Seat at the table in #OneMinnesota

On Monday, I went to the Legislative Forum sponsored by the Minnesota Council on Disability. Governor Walz and Lt. Governor Flanagan were both there – the first time that a Governor or Lt. Governor has come to this Legislative Forum. It was also great to hear from the legislators who were there to talk about what’s coming up this session and to listen to disability advocates about issues important to us.

My communication device had some technical difficulties so I wasn’t able to ask the questions that were important to me. Here are some of those questions:

How might we:

  1. Create more affordable, wheelchair accessible housing?
  2. Explore creative options for co-housing communities to include people with or without disabilities?
  3. Expand the use of Consumer Directed Community Supports (CDCS) so people with disabilities have more options and choice for living independent lives? CDCS allows me to choose my own staff and pay them livable wages. But, my case manager says that if I switch to traditional Provider PCA services, that I’d get a 25% increase in my annual budget. This isn’t fair – why do people using CDCS get smaller budgets?

First Avenue Tonight for #Current15

Tonight – I’m off to First Avenue for the Current’s 15th Anniversary show. Thanks to the Current for giving me tickets! Super excited – my first time going to First Avenue! I’ll let you know more about accessibility at First Ave and how the show was tomorrow! In the meantime, check out Mary Lucia’s interview with me about accessibility at local music venues. Talking Accessibility @ The Current

Barriers to Inclusion Part 2: Caregivers

The system is stuck! Why aren’t Consumer Directed Community Supports (CDCS) options on a level playing field with traditional Personal Care Attendant (PCA) Services? We need to rethink the model and provide real options and choices without being penalized for choosing CDCS, even though that’s the choice that provides more flexibility and choice for the consumer. And why are these the only 2 options for staffing that I know of? What about cooperative staffing models where people with disabilities are the ones making the choices and decisions?

How am I penalized?

Having me become a small business to use the CDCS program still seems crazy to me and my parents. Even with the assurances from MN Department of Human Services (DHS) that simply having unemployment and worker’s comp insurance protects me, we think there is greater liability for me now with this program. If anyone claims worker’s comp or unemployment, I will have to pay a higher percentage rate as a small employer because it’s no longer shared and spread out among a large pool of employees.

We have been told that if we switch to traditional PCA services I would receive 25% more in my annual budget. We wouldn’t be able to set the pay for my staff using this option, though, and would lose some of the control and options for managing my staff. I don’t want to risk losing great staff because they’d get a pay cut going to this model.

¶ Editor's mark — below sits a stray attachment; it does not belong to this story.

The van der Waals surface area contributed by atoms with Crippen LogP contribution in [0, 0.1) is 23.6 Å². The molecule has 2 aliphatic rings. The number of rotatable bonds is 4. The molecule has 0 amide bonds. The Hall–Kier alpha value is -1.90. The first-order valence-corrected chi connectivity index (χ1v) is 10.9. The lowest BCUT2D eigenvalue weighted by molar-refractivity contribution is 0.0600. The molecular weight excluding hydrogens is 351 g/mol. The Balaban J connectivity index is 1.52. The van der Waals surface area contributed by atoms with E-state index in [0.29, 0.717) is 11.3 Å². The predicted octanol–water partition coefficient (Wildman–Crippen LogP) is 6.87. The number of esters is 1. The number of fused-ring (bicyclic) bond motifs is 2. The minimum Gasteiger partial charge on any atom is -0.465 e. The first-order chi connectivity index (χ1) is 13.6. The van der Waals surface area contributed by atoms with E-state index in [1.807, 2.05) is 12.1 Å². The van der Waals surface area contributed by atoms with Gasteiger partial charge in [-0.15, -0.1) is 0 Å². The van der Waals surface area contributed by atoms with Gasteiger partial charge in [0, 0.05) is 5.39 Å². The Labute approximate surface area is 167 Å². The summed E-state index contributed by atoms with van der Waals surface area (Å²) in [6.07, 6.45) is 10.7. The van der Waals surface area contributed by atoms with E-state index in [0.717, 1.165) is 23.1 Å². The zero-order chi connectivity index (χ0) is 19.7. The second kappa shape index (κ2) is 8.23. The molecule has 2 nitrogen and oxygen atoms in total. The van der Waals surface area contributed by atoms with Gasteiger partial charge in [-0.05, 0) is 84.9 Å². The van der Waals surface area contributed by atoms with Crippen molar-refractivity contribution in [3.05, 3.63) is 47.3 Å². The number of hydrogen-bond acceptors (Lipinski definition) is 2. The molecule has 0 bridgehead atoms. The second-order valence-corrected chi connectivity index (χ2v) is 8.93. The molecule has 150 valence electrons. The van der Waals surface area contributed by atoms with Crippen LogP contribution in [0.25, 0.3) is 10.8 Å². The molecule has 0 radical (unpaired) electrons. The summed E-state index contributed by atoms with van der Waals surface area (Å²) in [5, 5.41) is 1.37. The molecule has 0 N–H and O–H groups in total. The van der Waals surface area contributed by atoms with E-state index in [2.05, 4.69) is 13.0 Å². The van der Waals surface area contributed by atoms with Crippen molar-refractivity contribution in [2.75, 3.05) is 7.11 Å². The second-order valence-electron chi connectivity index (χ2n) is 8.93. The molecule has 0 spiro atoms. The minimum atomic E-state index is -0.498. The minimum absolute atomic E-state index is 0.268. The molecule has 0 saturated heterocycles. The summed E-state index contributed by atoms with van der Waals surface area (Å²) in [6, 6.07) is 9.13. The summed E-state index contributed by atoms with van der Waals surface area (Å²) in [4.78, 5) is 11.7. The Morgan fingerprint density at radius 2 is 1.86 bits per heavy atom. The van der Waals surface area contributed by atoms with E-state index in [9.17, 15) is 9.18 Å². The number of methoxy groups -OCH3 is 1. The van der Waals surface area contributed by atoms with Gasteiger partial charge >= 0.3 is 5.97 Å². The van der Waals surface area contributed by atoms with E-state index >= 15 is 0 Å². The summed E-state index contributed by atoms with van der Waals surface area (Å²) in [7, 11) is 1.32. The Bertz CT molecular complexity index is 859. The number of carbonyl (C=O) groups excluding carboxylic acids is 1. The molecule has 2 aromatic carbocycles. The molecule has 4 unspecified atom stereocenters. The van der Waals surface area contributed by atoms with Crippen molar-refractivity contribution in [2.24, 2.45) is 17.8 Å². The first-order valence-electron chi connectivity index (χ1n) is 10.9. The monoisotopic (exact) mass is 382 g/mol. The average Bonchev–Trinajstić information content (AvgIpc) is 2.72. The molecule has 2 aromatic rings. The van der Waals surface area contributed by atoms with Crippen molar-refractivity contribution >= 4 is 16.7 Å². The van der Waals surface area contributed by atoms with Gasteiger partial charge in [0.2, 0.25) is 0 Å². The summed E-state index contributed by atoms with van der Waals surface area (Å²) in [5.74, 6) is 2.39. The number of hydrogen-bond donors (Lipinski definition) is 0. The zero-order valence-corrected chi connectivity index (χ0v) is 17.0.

I am approved for 24-hour care and under CDCS, I only receive enough budget for about 1/2 of that care. How am I supposed to live independently when I don’t have a caregiver budget that covers the 24-hours of care I need? No nursing home or group home, please!

Why do I stay with CDCS?

  • I am able to pay my staff better wages than they would receive under traditional PCA services.
  • I get to choose who works with me. I am able to hire people who are tech-savvy and can help out with all of the assistive technology that helps me do what I need to do.
  • Because of this, my caregivers work with me for a long time. I have one caregiver who has been with me for 15 years. And another for over 10 years. I’m fun to work with!

Creativity, anyone?

I need and am approved for 24-hour care, but get funding for half of that. We need to rethink models for this. I’d love to partner with others who live nearby – kind of like a staffing cooperative, where we, the ones with disabilities, are still able to select our own primary staff and share our overnight staff. And then hire a coordinator to help with scheduling, payroll, share overnight staff, and provide on-call backup staff in case anyone is sick.

Co-housing options seem like they’d be a great idea for having people with and without disabilities living together. We could have community gatherings so that I’m connected to a larger network of people. It’s very important to me, that I don’t live in segregated housing. I do NOT CHOOSE to live in a group home. Lots of people with disabilities use housing assistance and Supplemental Security Income (SSI), so co-housing would need to be okay with that. I don’t know how any of this would work, but there are probably people out there who do.

If there are several others living in a co-housing community who have caregivers, we could form a staffing cooperative to share in overnight staffing and have back-up on-call staff. That’s one of the scariest things, is knowing that at any time, someone can call in sick or not be able to work. If there’s not a backup, then what? I don’t get out bed, go the bathroom, or eat or drink that day? Right now, my parents are there, but what about when they aren’t? I really want to live independently within the next 4-5 years, just like any other young adult.

Interested in figuring this out? Or exploring co-housing or cooperative staffing models? Contact me on my Contact page  and lets start a movement! This is our next step, figuring out how we can do something like this.

Minnesotans with disabilities Star Tribune article

Read the article Minnesotans with disabilities fight barriers to inclusion, unfilled promises by Chris Serres. Really, read it right now! And share with all of your friends, family and random strangers!

Disability rights are human rights! Inclusion matters!